The house buying process can seem very long-winded and complicated but in reality it is just that so many different things need to be checked before the mortgagee will hand over the monies to the buyer’s solicitor and the buyer’s solicitor will hand over the monies to the seller. Given that the purchase of their home may well be the biggest financial decision of their life, most people are happy that there are so many checks and balances along the way.

After you have agreed to buy or sell a property, you will employ a conveyancer to do most of the paperwork for you. They will liaise with your lender if you have a mortgage and with the other side’s legal representative also. They will draft a contract for the sale (which in most cases nowadays is a pre-printed standard document that covers most eventualities. ‘Pre-contract Enquiries’ will be made of the seller. This is where the buyer’s representative gets to ask detailed questions such as ‘Does the property flood?’ or ‘Have you ever had a problem with the neighbours wall?’ These questions must be answered truthfully.

After the pre contract enquiries have been made, searches have been undertaken and answered and the mortgage offer has been formally accepted by the buyer (after a mortgage valuation has been undertaken), any cash required for the deposit, professional fees and charges will be requested by the buyer’s solicitor and once she is ‘in funds’ and the contract to purchase has been signed by her client, the buyer, she will be ready to ‘exchange contracts’.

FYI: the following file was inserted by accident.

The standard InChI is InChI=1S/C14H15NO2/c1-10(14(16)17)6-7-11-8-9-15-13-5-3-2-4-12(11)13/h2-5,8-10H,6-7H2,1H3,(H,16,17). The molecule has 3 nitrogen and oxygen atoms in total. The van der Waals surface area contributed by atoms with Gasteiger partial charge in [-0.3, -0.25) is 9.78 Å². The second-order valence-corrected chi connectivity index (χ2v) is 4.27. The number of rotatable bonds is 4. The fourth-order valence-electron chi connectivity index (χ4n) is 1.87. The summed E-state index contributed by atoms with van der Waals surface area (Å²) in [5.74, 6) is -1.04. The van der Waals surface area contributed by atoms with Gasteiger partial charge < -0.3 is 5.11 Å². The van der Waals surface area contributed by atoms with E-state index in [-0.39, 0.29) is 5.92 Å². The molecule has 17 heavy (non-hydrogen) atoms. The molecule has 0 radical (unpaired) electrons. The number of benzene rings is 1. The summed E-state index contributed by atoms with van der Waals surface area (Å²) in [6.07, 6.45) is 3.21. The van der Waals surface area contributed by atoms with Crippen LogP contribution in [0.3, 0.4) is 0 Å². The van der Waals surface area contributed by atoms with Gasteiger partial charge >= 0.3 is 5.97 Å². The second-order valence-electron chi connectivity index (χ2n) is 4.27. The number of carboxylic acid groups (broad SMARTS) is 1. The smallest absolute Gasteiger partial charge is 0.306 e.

After contracts have been exchanged both sides of the transaction are legally committed to the terms of the contract, which in basic terms usually means the buyer must pay the purchase price by an agreed date and the seller must hand over the keys to the property and vacate by a certain date. A deposit is usually paid by the buyer’s solicitor to the seller’s solicitor at this time but, critically, the purchase price has still to be paid and so whilst the transaction is agreed and legally binding, it has yet to happen.

The date that the contract requires the transaction to be completed is the day upon which the remaining monies are paid over to the buyer’s solicitor and the seller vacates the property and hands over the keys. This is usually moving day and is known as the date of ‘completion’.

Next article: How is a Completion Date Chosen?

To speak to a mortgage adviser please contact us on 01628 507477.

 

Your home may be repossessed if you do not keep up repayments on your mortgage.

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